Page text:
Being an author is like being in charge of your own personal insane asylum.

- Graycie Harmon

Thursday, October 20, 2011


They're there. They're terrible. They hold you back, hold you down, knock you out.


I have them all the time. I might seem confident, and I am, but doubts still plague me. They break me down. Sometimes, something happens that's so severe, I have a mini-meltdown. I cry, I scream into my pillow, I cry more.

I'll never make it.

I'm not good enough.

No one will ever read it.

It's crap.

I'm crap.

Sound familiar? Yeah.

Regular readers of this blog will know the emotional roller-coaster that is trying to get published (never mind the frustrating work we do before we even consider submitting for publication). At least for me.

One moment I'm bubbling over with delighted anticipation. The next, I'm buried in my blankets, weeping pitifully.

I've plenty of reasons to doubt.

Compared to some bloggers, I have a teeny tiny number of readers (and who knows how many of those are regular readers). Not that it's a bad thing, necessarily. After over two years, I'm still trying to find my feet with this. Inflicting my uncertainty on fewer people has its benefits.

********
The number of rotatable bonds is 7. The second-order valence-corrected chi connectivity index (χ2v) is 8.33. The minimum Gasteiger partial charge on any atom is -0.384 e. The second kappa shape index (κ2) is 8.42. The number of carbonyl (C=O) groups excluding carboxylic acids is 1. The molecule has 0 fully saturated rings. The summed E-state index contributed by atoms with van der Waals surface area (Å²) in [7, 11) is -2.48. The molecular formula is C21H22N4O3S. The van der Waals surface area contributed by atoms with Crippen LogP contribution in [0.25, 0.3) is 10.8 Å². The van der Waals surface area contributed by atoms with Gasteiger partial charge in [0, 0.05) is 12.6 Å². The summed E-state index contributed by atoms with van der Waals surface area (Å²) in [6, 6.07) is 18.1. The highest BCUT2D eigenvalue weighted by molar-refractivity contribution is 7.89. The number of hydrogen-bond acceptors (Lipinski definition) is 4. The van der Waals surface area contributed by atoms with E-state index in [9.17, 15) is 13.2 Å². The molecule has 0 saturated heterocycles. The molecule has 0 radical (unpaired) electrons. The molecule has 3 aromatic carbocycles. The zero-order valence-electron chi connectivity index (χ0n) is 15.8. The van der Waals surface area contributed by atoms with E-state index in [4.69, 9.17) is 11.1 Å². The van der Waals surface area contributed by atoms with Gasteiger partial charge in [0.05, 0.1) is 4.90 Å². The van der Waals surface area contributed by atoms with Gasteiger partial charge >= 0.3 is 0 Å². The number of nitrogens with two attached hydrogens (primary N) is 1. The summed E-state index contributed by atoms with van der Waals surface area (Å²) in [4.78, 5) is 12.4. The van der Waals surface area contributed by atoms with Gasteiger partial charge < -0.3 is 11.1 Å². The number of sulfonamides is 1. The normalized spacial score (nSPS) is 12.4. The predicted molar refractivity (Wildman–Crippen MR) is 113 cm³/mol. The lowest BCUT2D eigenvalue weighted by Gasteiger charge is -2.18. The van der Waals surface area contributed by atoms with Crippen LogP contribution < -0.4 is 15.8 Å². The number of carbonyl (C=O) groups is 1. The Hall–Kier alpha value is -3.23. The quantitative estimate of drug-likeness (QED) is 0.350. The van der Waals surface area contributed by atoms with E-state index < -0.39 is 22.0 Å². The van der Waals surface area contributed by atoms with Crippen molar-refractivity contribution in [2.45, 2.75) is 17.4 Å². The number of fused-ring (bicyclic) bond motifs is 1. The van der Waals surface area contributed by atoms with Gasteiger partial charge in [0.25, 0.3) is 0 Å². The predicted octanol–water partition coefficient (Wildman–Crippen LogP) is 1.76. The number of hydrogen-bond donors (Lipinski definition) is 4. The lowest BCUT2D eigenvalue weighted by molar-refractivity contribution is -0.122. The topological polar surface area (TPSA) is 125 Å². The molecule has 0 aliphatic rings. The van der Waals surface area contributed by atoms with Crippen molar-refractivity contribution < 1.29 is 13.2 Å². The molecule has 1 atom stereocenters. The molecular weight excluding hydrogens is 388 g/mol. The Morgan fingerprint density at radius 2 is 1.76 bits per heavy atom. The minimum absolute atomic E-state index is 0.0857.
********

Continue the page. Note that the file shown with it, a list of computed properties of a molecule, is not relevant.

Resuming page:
I've self-published but one book, and it isn't selling.

For the one series I care most about; for Julian's story, The Great Man, I've received nothing but rejections.

If ever there's a reason to doubt, the number of rejections I get would be one of them. I'm seriously thinking of self-publishing this one. It seems that it's the only way this story will see the light of day.

In fact, other than words of encouragement from friends and family (LOVE you guys), there is absolutely no reason in the world for me to believe that I'll get anywhere with this.

Except that I do.

I believe.

Without reason.

What the hell?

I don't know why I believe.

I just do.

Deep down somewhere, despite all the reasons to doubt, I believe I'll be a successful author. Somewhere inside of me speaks a voice. It speaks in gentle tones, quietly but assuredly. It is the kind of voice that can and does cut through the clamour of a thousand other voices screaming doubts. It tells me to keep going. That what happens now won't matter later. That I'll be alright. That I'll make it.

This voice, this quiet, soulful voice, has pulled me back from the brink of despair more times than I can count. It simply says this:

I will make it.

I will make it.

I will make it.

And so will you.


A little villa; a little village.
- Edward Lloyd's Encyclopaedic Dictionary, 1895

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